Things That Matter

A Veteran Is Left With No Options After A Botched Surgery Left Her Paralyzed And The VA Won’t Cover Care Costs

We have always assumed that once you join the U.S. military, they’re supposed to have your back for life, aren’t they? They pay for college. They’re supposed to help you become a citizen. They’re supposed to help you always whether that is physically or mentally. The United States Department of Veterans Affairs (VA) is there to support servicemen and servicewomen during their time in the military and when they retire. We are learning, however, that is not always the case. The government is definitely not helping men and women become citizens despite their service for the United States.  And the VA doesn’t help like they’re supposed to, in fact, they sometimes make the situation worse. 

A 29-year-old woman who had corrective surgery at VA hospital, ended up paralyzed. She can’t sue them for malpractice because it wasn’t a civilian hospital.

Credit: Barbara Ospina / Facebook

This story is insane because it’s almost as if anything Barbara Ospina did worked against her. In 2013, the 29-year-old was serving her country as a public affairs non-commissioned officer for Fifth Special Forces Group at Fort Campbell, Kentucky — so technically not the front lines of war. She began to experience “headaches, tingling, and numbness in her limbs, and blurred vision,” the Daily Mail reports. So she decided to have corrective surgery. Instead of making her feel better, they caused her to have a stroke and left her paralyzed. We must note that these are all allegations at this point. 

The VA hospital where she was treated, informed her that she had a rare disease and that’s why she had ended up paralyzed. But that is not the truth, or so Ospina claims.

Credit: Unsplash

“The VA is claiming Barb’s condition is the result of ‘an Illness or Medical Condition,’ specifically Arnold Chiari 1 Malformation, and not from an ‘injury,’ “her husband said in a letter to appeal the VA denial. “Her current condition is due to INJURIES sustained from medical malpractice that occurred by a military Neurosurgeon, military nurses, and the overall horrible care she received at Wright-Patterson Air Force Base.”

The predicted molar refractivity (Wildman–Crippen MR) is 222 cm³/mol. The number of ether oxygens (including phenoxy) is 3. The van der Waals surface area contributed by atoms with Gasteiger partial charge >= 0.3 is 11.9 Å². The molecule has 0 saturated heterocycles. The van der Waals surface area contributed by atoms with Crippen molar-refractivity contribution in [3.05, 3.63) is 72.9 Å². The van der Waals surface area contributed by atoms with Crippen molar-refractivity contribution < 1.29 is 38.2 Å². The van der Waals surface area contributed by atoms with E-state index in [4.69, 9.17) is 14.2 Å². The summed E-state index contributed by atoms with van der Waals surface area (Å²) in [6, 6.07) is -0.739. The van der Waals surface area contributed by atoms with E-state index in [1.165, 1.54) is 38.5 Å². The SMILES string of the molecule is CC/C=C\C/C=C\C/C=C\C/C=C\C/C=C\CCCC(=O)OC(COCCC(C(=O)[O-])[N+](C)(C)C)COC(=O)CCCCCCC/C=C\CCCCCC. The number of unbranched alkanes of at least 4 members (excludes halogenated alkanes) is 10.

One of the biggest problems about this tragic story is that the retired military officer (a wife and mother) cannot sue the VA for malpractice. If she had done the corrective surgery in a regular hospital, then she could have sued but because it is the VA, she cannot. It’s so unfair. According to the Military Times, “the Feres Doctrine, a 1950 Supreme Court decision, prevents her from suing the Defense Department for service-connected illness or injury.”

To make matters even worse, she can’t receive financial help — about $30,000 — from the VA for a nurse to take care of her at home. She must pay for the service herself, which is taken from her disability check. 

Credit: Unsplash

Why won’t the VA provide for a nurse? Here’s the kicker: because her injuries weren’t caused ‘in the line of duty in the active military.” Can you imagine that? The injuries she is suffering from, that were obtained from a government agency will not pay for her to get help because she didn’t get hurt in the line of duty. That is some kind of bull crap.  

“Her story represents the egregious conduct, consistent lack of care and malpractice at the hands of Wright-Patterson Air Force Base,” her attorney, Natalie Khawam of the Tampa, Florida- and D.C.-based Whistleblower Law Firm told Military Times on Tuesday. “This case is an example of how flawed the system is, and why it’s time for a change,” she added. Um, ya think?

This story is so sad and appalling and it makes you wonder why anyone would want to join the military knowing that they could leave you to fend for yourself even when you can’t even move.

Credit: JeffOnWire / Flickr